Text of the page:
Referring now to FIG. 12, there is depicted a system wherein MSO content is provided with a DOCSIS cable modem. Main STB 240 does not include a DOCSIS cable modem. Content is transmitted from cable headend 214 to main STB 240 using new coaxial cable run 242 and the existing coaxial cable tree is used to distribute digital data from the main STB as well as relay the RF content through the main STB. Any DOCSIS cable modems 230 use existing coaxial cable separate from the HPNA over coaxial cable network. Alternatively, if main STB 240 does contain DOCSIS cable modem functionality, existing cable modem 230 becomes redundant. In these types of scenarios, the existing coaxial cable is used to distribute digital data from main STB 240 using HPNA. Existing cable modem 230 as seen in FIG. 12 is replaced with an HCT and a HPNA adapter 244 as shown in FIG. 13. Again, content is transmitted from cable headend 214 to main STB using new coaxial cable run 246 and the existing coaxial cable tree is used to distribute digital data from the main STB as well as relay the RF content through the main STB.
 Referring now to FIGS. 14, the scenario shown is similar to the DBS scenario shown in FIG. 11 except that the customer retains cable modem service in addition to DBS content. The topology is similar except that the cabling for cable modem 230 is separated from the other coaxial cabling.
 Referring now to FIGS. 15, there is shown a typical topology for a home that receives content via a DSL provider 250. The DSL access line is terminated in DSL modem with a residential gateway (router)252. Existing telephone wiring 254 can be used to connect computer device. An HCT adapter 256 is added to bridge the telephone wiring to the coaxial cable wiring 212 in which digital video signals can be distributed to STBs/Video NICs 219.
 Referring to FIG. 16, another embodiment of the present invention is shown wherein a system having cable head 214, cable modem 230/computer 323, DBS system 218, Video NIC 219, and televisions 216 is provided that combines the use of the HCT adapter 108 as depicted in FIGS. 4 and 5, HBS splitter 110 as depicted in FIG. 9 and includes IF TV noise filter (ITF) 260. HBS 110 replaces splitter 210 a of FIG. 13. HCT adapter 308 a interfaces between DBS 218, television 316 a and HBS adapter 110. HCT adapter 308 b interfaces between Video NIC 219, television 316 b and an output port of splitter 210 b. ITF 260 is coupled between an other output port of splitter 210 b and television 316 c. ITF 260 mitigates Intermediate Frequency TV noise that may be coupled onto the coaxial cable from the input F-connector on a television. IF noise typically is centered around 6 MHz which fails directly in the 4 to 10 MHz HPNA band. ITF 260 is a 2-port device with two F-type 750 connectors on it, one for the Coax connection (wall) and the other for the TV. A third port would be internal to the device (the “HPNA” port) and be terminated with a resistor. ITF 260 would direct all energy from the TV below 30 MHz into the internal terminated port, thus, no interfering energy in the HPNA band would appear on the coax port.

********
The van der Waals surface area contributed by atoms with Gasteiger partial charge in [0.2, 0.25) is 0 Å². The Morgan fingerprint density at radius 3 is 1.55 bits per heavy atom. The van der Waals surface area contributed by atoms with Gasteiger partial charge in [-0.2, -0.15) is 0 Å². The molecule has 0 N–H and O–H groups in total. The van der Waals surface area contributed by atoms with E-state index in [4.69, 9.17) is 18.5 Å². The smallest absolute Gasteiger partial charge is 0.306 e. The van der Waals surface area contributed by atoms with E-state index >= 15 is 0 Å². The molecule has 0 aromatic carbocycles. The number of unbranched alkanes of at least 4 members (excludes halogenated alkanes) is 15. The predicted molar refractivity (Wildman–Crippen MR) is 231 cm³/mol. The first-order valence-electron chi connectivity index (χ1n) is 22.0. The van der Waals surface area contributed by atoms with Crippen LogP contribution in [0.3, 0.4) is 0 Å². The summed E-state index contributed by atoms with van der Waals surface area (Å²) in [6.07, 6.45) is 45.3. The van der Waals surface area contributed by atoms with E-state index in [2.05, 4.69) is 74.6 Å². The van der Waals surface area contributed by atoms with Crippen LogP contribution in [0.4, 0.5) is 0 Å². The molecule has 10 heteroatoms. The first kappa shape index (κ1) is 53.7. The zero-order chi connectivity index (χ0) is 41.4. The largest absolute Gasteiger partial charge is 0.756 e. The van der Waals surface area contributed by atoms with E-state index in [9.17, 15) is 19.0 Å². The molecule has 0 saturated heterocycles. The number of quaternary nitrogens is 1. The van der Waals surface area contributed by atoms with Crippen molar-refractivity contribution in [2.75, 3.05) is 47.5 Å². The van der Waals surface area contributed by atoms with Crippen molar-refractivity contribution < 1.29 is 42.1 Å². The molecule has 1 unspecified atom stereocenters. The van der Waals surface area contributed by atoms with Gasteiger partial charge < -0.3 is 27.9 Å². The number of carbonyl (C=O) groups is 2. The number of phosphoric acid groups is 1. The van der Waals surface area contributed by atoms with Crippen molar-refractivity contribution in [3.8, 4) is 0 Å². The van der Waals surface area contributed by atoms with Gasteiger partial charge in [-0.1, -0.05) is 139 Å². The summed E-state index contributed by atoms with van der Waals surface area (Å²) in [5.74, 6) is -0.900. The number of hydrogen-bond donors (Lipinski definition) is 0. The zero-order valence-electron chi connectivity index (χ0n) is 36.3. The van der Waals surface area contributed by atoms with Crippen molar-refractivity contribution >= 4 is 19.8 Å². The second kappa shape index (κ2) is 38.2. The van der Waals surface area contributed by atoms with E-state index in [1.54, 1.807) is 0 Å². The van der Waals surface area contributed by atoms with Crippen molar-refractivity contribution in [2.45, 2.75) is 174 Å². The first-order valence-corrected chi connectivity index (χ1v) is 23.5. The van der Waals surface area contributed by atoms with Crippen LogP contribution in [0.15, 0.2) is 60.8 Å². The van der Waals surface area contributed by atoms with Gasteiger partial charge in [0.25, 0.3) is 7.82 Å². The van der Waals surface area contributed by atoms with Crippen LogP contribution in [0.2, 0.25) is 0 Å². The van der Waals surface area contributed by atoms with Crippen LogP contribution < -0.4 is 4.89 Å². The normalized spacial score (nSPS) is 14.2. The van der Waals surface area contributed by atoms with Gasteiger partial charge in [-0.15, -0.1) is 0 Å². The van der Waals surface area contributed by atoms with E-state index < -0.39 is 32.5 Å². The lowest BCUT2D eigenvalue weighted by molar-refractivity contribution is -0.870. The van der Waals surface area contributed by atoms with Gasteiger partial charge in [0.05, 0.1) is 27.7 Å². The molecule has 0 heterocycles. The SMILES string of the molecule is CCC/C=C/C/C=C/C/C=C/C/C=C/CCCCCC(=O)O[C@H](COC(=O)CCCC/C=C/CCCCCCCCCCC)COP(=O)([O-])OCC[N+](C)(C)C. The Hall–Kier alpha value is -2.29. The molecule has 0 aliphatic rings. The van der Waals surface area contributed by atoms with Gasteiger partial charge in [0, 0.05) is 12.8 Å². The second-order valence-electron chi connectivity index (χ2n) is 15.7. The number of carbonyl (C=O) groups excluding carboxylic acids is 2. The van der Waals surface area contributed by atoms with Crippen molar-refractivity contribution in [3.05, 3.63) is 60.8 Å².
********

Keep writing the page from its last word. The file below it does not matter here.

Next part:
Those skilled in the art can appreciate that there could be variations or equivalent embodiments which implement the present invention. For example, while the present embodiments depict an adapter as a physically separate unit with one of the ports being a telephone line, those skilled in the art might envision devices having an embedded adapter with just one physical coaxil port and internally the signal after the low-pass filter and balum will connect directly to the HPNA transceiver without ever transiting on a telephone line.
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|WO2012059924A1 *||Nov 3, 2011||May 10, 2012||Tangotec Ltd.||A passive adapter for home networks|
|U.S. Classification||725/1, 348/E07.05, 348/E07.051, 375/E07.019, 348/E07.07|
|International Classification||H04N7/24, H04N7/173, H04N21/4782, H04N21/4788, H04N21/61, H04N21/436, H04N21/426, H04M1/723, H03H7/42, H04L12/28, H03H7/46, H04N7/10|
|Cooperative Classification||H03H7/46, H04L2012/2849, H04N21/6118, H04N7/17309, H04L12/2838, H04N21/42676, H04N7/102, H04N21/4782, H04N7/104, H04N21/6137, H04L2012/2845, H04N21/43615, H04M1/723, H04N7/108, H03H7/42, H04L12/2803, H04N7/106, H04N21/4788|
|European Classification||H04N21/426M, H04N21/61D5, H04N21/436H, H04N21/4788, H04N21/4782, H04N21/61D2, H04N7/10C, H04L12/28H, H04L12/28H6, H04N7/10C2, H04N7/173B, H04M1/723, H04N7/10W, H04N7/10H, H03H7/46|
|May 16, 2002||AS||Assignment|
Owner name: BROADCOM HOMENETWORKING, INC., CALIFORNIA
Free format text: ASSIGNMENT OF ASSIGNORS INTEREST;ASSIGNORS:FIFIELD, DAVID;TRACHEWSKY, JASON ALEXANDER;HOLLOWAY, JOHN T.;REEL/FRAME:012913/0822;SIGNING DATES FROM 20020514 TO 20020515
Owner name: BROADCOM HOMENETWORKING, INC., CALIFORNIA
Free format text: ASSIGNMENT OF ASSIGNORS INTEREST;ASSIGNORS:FIFIELD, DAVID;TRACHEWSKY, JASON ALEXANDER;HOLLOWAY, JOHN T.;SIGNING DATES FROM 20020514 TO 20020515;REEL/FRAME:012913/0822
|Aug 6, 2003||AS||Assignment|
Owner name: BROADCOM CORPORATION, CALIFORNIA
Free format text: MERGER;ASSIGNOR:BROADCOM HOMENETWORKING, INC.;REEL/FRAME:014363/0596
Effective date: 20030530